India’s billionaire Ambani brothers are at loggerheads again — this time over a rich gas field and the movie has taken a political twist with the exciting ‘entrée’ of the government at the climax making it a tri-party dispute. At stake is the price at which the big ‘bro’ Mukesh Ambani’s Reliance Industries Ltd (RIL) will sell gas from an offshore block in the vast Krishna-Godavari basin to Reliance Natural resources Limited (RNRL) a company owned by his younger brother Anil Ambani. It is not just a tussle between two privately-owned corporate entities but the manner in which the nation’s gas reserves are to be utilized.

The outcome of the battle would, to an extent, determine whether or not the forces of crony capitalism — epitomised by the infamous nexus between big business and politics — become stronger in a country where the nation’s scarce wealth has often been frittered away to favour powerful interest groups. In this sense, this is a case that would test the resolve of the Union government, in this specific instance the ministry of petroleum and natural gas (MoPNG) headed by Murli Deora, to act impartially and in a manner that benefits the country as a whole and not merely one particular private corporate group or the other.

The seeds of the latest battle between two of India’s biggest corporate names lie in a deal carving up the Reliance Empire after the 2002 death of their wheeler-dealer father Dhirubhai Ambani, who left no will. A brief chronology of events would place in perspective the current dispute.

1999: The MoPNG announces the New Exploration Licensing Policy (NELP) under which a consortium, comprising RIL and its partner Niko Resources Limited, becomes the successful bidder (contractor) for exploration block D-6 in the KG basin.

APRIL 2000: A production-sharing contract is signed between the MoPNG and the RIL-Niko Consortium.

JULY 2002: Mukesh and Anil’s visionary father Dhirubhai Ambani dies.

OCTOBER 2002: Gas is discovered in the KG-D-6 block.

NOVEMBER 2004 – JUNE 2005: The Ambani brothers fight a bitter battle in public. Their mother Kokilaben issues press statement regarding family division. Also, the MoU was signed between Ambani brothers saying RIL will supply 28 mmscmd gas to RNRL at $2.34/mBtu.

2006: RIL applies to the MoPNG for approval of a gas price of $2.34 for sale of 28 mscmd (million standard cubic metres a day) to RNRL for a period of 17 years. MoPNG refuses to approve the price and a legal battle breaks out.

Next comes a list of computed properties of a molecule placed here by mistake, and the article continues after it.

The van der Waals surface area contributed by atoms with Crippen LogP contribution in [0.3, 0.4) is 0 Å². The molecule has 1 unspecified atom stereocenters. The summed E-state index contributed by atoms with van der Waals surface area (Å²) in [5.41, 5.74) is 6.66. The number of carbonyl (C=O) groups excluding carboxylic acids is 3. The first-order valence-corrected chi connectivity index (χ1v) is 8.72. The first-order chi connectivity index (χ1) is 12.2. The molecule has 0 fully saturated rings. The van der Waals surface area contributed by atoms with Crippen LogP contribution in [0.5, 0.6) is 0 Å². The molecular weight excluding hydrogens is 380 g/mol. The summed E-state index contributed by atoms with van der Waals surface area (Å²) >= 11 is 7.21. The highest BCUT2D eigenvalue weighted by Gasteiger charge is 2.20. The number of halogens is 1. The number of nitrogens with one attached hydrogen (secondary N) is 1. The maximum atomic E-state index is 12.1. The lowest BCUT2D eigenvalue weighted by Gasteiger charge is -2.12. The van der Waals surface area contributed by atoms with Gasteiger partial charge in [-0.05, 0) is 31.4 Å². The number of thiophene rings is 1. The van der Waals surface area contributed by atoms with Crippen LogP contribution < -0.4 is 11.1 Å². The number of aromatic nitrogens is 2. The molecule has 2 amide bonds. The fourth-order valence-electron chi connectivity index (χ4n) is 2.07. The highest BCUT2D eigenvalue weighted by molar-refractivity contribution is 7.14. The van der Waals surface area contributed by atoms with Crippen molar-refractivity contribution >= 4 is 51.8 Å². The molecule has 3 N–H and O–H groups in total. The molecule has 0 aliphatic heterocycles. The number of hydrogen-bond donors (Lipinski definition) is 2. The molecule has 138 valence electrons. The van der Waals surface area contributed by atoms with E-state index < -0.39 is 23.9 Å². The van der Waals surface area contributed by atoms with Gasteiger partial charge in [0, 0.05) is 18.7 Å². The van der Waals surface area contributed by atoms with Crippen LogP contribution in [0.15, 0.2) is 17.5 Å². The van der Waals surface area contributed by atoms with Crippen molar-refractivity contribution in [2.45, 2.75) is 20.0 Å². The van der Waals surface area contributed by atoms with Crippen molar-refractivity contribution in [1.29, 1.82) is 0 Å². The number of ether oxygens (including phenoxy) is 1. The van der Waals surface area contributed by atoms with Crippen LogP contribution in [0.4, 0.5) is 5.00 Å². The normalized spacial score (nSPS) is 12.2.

SEPTEMBER 2007: An empowered group of ministers headed by Pranab Mukherejee (then the external affairs minister) approves a gas pricing formula mooted by RIL fixing the price of gas at $4.21 per mBtu.

MARCH 2009: MoPNG finalises gas allocation from KG-D-6 for fertiliser and power companies.

JUNE 2009: The Bombay high court rules in favour of RIL supplying gas to RNRL as per the original terms of the contract and urges the two companies headed by the brothers to arrive at a “suitable arrangement” or to turn to their mother Kokilaben for arbitration. Both companies file cross appeals in the Supreme Court.

JULY 2009: Government seeks to become party in the case too. It moved a special leave petition (SLP) in the Supreme Court to annul the gas supply deal between warring brothers Mukesh and Anil Ambani.

Petroleum minister Murli Deora took a stand that the gas does not belong to either of the two Ambani brothers but to the Government of India. The minister would have been more accurate if he had stated that the gas belongs to the people of India. The question, therefore, arises as to whether the government is indeed acting on behalf of the people of the country and as a custodian of national resources or as a partisan player?The government’s petition seems to imply that the government knew little about the gas deal entered into by the two brothers when the Reliance Empire was carved up in 2005. It also seems to suggest that oil and gas exploration contractors under the New Exploration Licensing Policy (NELP) cannot price their products as they deemed fit.